Christian School Zoning Dispute Revived

     CINCINNATI (CN) — The Sixth Circuit blasted Ohio zoning officials Wednesday for trying to keep a Christian school’s property ready for the return of a taxable business.
     AOL/Time Warner used to occupy 5000 Arlington Centre Blvd., the largest office building in Upper Arlington, but the property was unused when Tree of Life Christian Schools bought it in the hopes of opening a religious school.
     Reviving the Christian school’s federal lawsuit under the Religious Land Use and Institutionalized Persons Act, the Sixth Circuit said today that Upper Arlington blocked rezoning efforts out of the “apparently unfounded” belief that it would get a better offer.
     Return of a commercial tenant, “the government officials further hoped, would mark the first step in a plan to increase services by increasing personal-income-tax revenues without allowing multifamily, retail, or commercial use of land currently zoned for only single-family residential use,” the 25-page ruling out of Cincinnati states.
     Though U.S. District Judge George Smith in Columbus ruled for the city, a divided three-judge panel of the Sixth Circuit found this outcome incorrect today.
     “The government suggested at oral argument that it would prefer that 5000 Arlington Centre Boulevard be used for an ambulatory care center or outpatient surgery center,” Judge Danny Julian Boggs wrote for the majority. “But we cannot assume as a fact, and the government certainly has offered no evidence to show, that an ambulatory care center [or similar business] … would employ higher-income workers than TOL Christian Schools would (or result in less traffic or even in less outdoor noise, each an alternative rationale at one point proffered by the government for refusing TOL Christian Schools’s application).” (Parentheses in original.)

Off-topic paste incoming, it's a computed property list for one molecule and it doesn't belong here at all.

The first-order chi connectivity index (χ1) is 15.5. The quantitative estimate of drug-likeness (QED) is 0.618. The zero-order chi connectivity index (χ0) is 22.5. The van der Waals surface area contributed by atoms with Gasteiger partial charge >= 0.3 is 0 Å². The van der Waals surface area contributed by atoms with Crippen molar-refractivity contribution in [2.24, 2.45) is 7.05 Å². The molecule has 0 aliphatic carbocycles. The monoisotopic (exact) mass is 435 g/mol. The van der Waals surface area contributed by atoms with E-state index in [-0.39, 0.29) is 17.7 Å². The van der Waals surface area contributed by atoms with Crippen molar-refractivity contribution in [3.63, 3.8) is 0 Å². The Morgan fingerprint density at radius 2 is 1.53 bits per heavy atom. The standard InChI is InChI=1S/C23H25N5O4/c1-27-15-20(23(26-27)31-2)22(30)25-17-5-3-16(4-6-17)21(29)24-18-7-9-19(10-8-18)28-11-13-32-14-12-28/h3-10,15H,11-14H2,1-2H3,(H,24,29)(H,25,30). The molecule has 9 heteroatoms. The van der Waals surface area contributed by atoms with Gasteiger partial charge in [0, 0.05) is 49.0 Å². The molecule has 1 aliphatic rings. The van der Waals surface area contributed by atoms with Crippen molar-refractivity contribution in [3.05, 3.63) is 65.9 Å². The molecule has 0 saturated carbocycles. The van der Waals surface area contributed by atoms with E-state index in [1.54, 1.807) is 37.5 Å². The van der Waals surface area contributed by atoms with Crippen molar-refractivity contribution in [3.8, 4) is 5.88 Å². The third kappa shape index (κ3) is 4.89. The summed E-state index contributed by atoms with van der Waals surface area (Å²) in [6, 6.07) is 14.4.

Judge Boggs also skewered the government’s argument that TOL could use other land — even as much 95 percent of the city — for its school.
     “The Equal Terms Provision forbids a locality from discriminating against religious institutions and assemblies, regardless of time, place, and manner,” he wrote. “In other words, it is not a defense that a government discriminates against religious assemblies and institutions only in part, rather than all, of its jurisdiction.”
     Boggs concluded the ruling by urging the city to consider eminent domain.
     If Upper Arlington forced TOL Christian Schools to sell the land to the government via eminent domain, it could “sell the land to a buyer that the government thinks offers superior economic benefits,” according to the ruling.
     “Instead, they have placed the cost on TOL Christian Schools — perhaps to save the upfront cost of compensating an exercise of eminent domain, perhaps because there is no market for office space in Upper Arlington, and perhaps to exclude an unfamiliar or disfavored religious assembly,” Boggs added.
     Judge Helene White meanwhile said she would have affirmed for the government, questioning TOL’s portrayal of daycare centers in Arizona, Missouri, Kansas and South Carolina as comparable-use facilities.
     “The size of the six day-care centers in four states far from Ohio seems no more relevant than the size of day-care centers in Europe,” White wrote. “Similarly, the list of the largest day-care centers in Ohio provides no information about the communities they serve, other than their names. The city is entitled to devise a master plan and ordinances that take into account the size of the community and its actual experience with commercial and other users of land.”
     Judge White said TOL simply “failed to present a secular comparator that is similarly situated with respect to the relevant zoning criteria.”
     Judge Richard Fred Suhrheinrich rounded out the panel.

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